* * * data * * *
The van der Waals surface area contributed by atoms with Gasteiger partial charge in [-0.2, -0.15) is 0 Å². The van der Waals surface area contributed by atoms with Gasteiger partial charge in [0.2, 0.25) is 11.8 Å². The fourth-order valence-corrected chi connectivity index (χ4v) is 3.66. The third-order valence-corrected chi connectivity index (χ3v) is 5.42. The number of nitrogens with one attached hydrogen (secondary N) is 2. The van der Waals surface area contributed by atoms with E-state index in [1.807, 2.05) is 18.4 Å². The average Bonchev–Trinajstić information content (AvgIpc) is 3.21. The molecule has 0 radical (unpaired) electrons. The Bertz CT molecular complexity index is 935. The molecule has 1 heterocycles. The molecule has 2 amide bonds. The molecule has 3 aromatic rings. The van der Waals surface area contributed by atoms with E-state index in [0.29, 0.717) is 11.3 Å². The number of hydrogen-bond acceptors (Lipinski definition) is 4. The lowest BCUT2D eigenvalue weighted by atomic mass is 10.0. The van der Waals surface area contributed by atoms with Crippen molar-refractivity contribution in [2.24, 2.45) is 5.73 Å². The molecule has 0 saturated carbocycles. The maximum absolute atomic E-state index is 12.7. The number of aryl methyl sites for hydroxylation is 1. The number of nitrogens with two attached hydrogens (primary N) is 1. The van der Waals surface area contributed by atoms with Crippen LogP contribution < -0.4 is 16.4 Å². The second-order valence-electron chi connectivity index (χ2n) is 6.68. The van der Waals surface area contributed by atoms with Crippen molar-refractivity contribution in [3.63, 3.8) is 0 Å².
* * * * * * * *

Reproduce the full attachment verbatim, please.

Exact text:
The van der Waals surface area contributed by atoms with Gasteiger partial charge in [-0.2, -0.15) is 0 Å². The van der Waals surface area contributed by atoms with Gasteiger partial charge in [0.2, 0.25) is 11.8 Å². The fourth-order valence-corrected chi connectivity index (χ4v) is 3.66. The third-order valence-corrected chi connectivity index (χ3v) is 5.42. The number of nitrogens with one attached hydrogen (secondary N) is 2. The van der Waals surface area contributed by atoms with E-state index in [1.807, 2.05) is 18.4 Å². The average Bonchev–Trinajstić information content (AvgIpc) is 3.21. The molecule has 0 radical (unpaired) electrons. The Bertz CT molecular complexity index is 935. The molecule has 1 heterocycles. The molecule has 2 amide bonds. The molecule has 3 aromatic rings. The van der Waals surface area contributed by atoms with E-state index in [0.29, 0.717) is 11.3 Å². The number of hydrogen-bond acceptors (Lipinski definition) is 4. The lowest BCUT2D eigenvalue weighted by atomic mass is 10.0. The van der Waals surface area contributed by atoms with Crippen molar-refractivity contribution in [2.24, 2.45) is 5.73 Å². The molecule has 0 saturated carbocycles. The maximum absolute atomic E-state index is 12.7. The number of aryl methyl sites for hydroxylation is 1. The number of nitrogens with two attached hydrogens (primary N) is 1. The van der Waals surface area contributed by atoms with Crippen LogP contribution < -0.4 is 16.4 Å². The second-order valence-electron chi connectivity index (χ2n) is 6.68. The van der Waals surface area contributed by atoms with Crippen molar-refractivity contribution in [3.63, 3.8) is 0 Å².